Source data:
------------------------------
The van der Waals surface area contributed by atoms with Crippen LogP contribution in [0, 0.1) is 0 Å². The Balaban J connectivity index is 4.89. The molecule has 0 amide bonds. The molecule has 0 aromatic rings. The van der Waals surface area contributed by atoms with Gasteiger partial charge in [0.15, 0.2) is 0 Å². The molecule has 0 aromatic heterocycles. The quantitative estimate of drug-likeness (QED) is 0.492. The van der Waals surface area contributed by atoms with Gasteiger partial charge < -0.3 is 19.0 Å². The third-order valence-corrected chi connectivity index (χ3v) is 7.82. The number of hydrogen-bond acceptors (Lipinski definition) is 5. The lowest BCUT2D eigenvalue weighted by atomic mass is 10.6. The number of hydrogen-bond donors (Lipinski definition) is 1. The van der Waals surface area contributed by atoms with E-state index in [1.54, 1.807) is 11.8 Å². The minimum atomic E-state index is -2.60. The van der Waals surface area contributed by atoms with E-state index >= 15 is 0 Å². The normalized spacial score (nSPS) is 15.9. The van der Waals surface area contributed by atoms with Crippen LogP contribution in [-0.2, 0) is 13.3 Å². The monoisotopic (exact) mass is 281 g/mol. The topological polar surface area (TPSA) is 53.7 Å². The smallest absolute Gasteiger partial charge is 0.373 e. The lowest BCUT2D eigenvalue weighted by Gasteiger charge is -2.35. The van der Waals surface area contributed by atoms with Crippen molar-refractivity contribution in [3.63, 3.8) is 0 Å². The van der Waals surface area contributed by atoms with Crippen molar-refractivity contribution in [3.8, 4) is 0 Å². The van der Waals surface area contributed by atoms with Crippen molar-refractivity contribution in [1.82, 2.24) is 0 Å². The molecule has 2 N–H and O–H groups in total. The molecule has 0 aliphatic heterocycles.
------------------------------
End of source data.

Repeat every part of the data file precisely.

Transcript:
The van der Waals surface area contributed by atoms with Crippen LogP contribution in [0, 0.1) is 0 Å². The Balaban J connectivity index is 4.89. The molecule has 0 amide bonds. The molecule has 0 aromatic rings. The van der Waals surface area contributed by atoms with Gasteiger partial charge in [0.15, 0.2) is 0 Å². The molecule has 0 aromatic heterocycles. The quantitative estimate of drug-likeness (QED) is 0.492. The van der Waals surface area contributed by atoms with Gasteiger partial charge < -0.3 is 19.0 Å². The third-order valence-corrected chi connectivity index (χ3v) is 7.82. The number of hydrogen-bond acceptors (Lipinski definition) is 5. The lowest BCUT2D eigenvalue weighted by atomic mass is 10.6. The number of hydrogen-bond donors (Lipinski definition) is 1. The van der Waals surface area contributed by atoms with E-state index in [1.54, 1.807) is 11.8 Å². The minimum atomic E-state index is -2.60. The van der Waals surface area contributed by atoms with E-state index >= 15 is 0 Å². The normalized spacial score (nSPS) is 15.9. The van der Waals surface area contributed by atoms with Crippen LogP contribution in [-0.2, 0) is 13.3 Å². The monoisotopic (exact) mass is 281 g/mol. The topological polar surface area (TPSA) is 53.7 Å². The smallest absolute Gasteiger partial charge is 0.373 e. The lowest BCUT2D eigenvalue weighted by Gasteiger charge is -2.35. The van der Waals surface area contributed by atoms with Crippen molar-refractivity contribution in [3.63, 3.8) is 0 Å². The van der Waals surface area contributed by atoms with Crippen molar-refractivity contribution in [3.8, 4) is 0 Å². The van der Waals surface area contributed by atoms with Crippen molar-refractivity contribution in [1.82, 2.24) is 0 Å². The molecule has 2 N–H and O–H groups in total. The molecule has 0 aliphatic heterocycles.